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Falling for Falafel

People everywhere are falling for falafel, a spicy, Middle Eastern fried fritter

This spicy, Middle Eastern fried fritter appeals to many diners and fits a wide variety of menu spaces.

There’s no specific marker for it on a trend map, but global flavour, mashups, handhelds, sharing plates and vegetarian/vegan/veg-centricity intersect in a sweet spot of opportunity for operators seeking to add excitement and differentiation to their menus. 

The opportunity comes from falafel, a spicy and popular Middle Eastern street-food fried fritter prepared with reconstituted ground dried chickpeas and sometimes fava beans. Falafel is a shape-shifter and a palate-pleaser suited to many spots on the menu in multiple dayparts. Crispy on the outside, fluffy on the inside, unapologetically vegetarian and always satisfying, falafel also delivers craveable mouthfeel. In spite of being fried, it appeals to many younger diners who consider it to have a health halo because it’s vegetarian. Nonetheless, it also beckons to dedicated meat-eaters as it is so adaptable and, with a bit of meat added to the mix, moves easily between vegetarian and carnivore worlds.

“Falafel has a reasonable food cost, it’s easy to prepare and it can be the base of many flavour-forward applications,” says Gordon Food Service® Corporate Consulting Chef Gerry Ludwig, CEC. “It appeals to millennials and Gen-Z diners who want meatless protein items, but one of the main reasons falafel is so popular is that it’s so delicious.”

Full-flavoured falafel opportunities

Finding ways to fit falafel into a menu is easy. Not sure if it will work for your customer base? Test it with specials and limited-time offers. Get diners addicted to the taste and it won’t be hard to convince them to try falafel in many forms.

Given its versatility and flavour, it’s no surprise that falafel is finding its way onto more and more menus; dedicated falafel shops abound, especially in major cities. Don’t worry that other operators have gotten a head start; the good news is that their efforts have made falafel familiar—and that opens doors for you to put your own spin on it.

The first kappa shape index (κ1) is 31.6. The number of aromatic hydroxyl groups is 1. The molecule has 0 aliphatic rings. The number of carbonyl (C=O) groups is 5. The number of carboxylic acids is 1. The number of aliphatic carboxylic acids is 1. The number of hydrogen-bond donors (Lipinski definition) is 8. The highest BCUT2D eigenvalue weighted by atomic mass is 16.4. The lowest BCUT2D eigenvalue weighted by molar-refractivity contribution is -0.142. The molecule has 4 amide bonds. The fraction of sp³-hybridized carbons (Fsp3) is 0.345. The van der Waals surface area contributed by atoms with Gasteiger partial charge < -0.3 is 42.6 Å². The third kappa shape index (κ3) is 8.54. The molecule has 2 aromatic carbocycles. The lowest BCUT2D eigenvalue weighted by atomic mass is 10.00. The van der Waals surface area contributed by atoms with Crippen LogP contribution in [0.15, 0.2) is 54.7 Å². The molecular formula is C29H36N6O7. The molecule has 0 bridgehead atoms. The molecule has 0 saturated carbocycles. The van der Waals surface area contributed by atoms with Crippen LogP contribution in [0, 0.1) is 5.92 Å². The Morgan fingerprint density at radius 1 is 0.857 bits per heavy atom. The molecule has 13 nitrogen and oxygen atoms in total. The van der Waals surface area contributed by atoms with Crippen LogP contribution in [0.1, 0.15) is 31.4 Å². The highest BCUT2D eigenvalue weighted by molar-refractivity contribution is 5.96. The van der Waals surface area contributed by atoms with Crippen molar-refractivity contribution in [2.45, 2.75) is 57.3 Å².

Appetizers, small-plates, sharing-plates, salads. Shape falafel into into rustic, ovoids with somewhat squared off ends (this shape, versus round balls, maximizes the amount crispy crust area) for appetizers, shareable platters and salad toppers. 

Sandwiches. Form falafel into golf-ball-size rounds or flattened patties; stuff them into pita bread or shape falafel into cylinders for flatbread wraps. Add lettuce, tomatoes, tahini and hummus, or Greek yogurt infused with cayenne pepper and chopped fresh mint. Stuff falafel balls with feta cheese and serve with shakshuka sauce on flatbreads such as naan or paratha.

Falafel burgers/sliders. Form falafel into thick, flattened patties for veggie or vegan burgers. Or, for the best of both worlds, go truly veg-centric and use small amounts of meat—e.g., small bits of diced, cooked pork belly blended with the falafel, or top cooked falafel burgers with pulled pork or shaved lamb. Or, menu a trio of mini-burgers for a falafel slider sampler.

Falafel “steaks.” Form falafel into generous-size patties for a vegetarian entrée topped with lightly sautéed or roasted seasonal vegetables and piquant sauces.

Global mashups. Think outside the classic falafel spicebox—onion, garlic, parsley and cumin—and embrace the global-mashup trend. Coat falafel balls with sesame seeds, fry and then finish with a Korean BBQ sauce glaze. Or menu a falafel schnitzel topped with craft-beer sauerkraut. There’s practically no limit to the ways you can menu your own signature falafel mashups, so use your imagination. 

Breakfast. Add falafel mix to waffle batter for a savoury, buzz-generating eye-opener.

Breadings. Give everything fried—from french fries to chicken—a falafel touch. Use the standard breading procedure, suggests Gordon Food Service Corporate Test-Kitchen Chef Ed Westerlund, CEC: Dredge the items to be breaded into flour, then egg wash and then the falafel mix, shaking off excess before placing into a heated 350°F deep-fryer to cook.

The bottom line? Falafel, like burgers, tacos and other street-friendly comfort food, is popular because it's simple, delicious and open to infinite variations.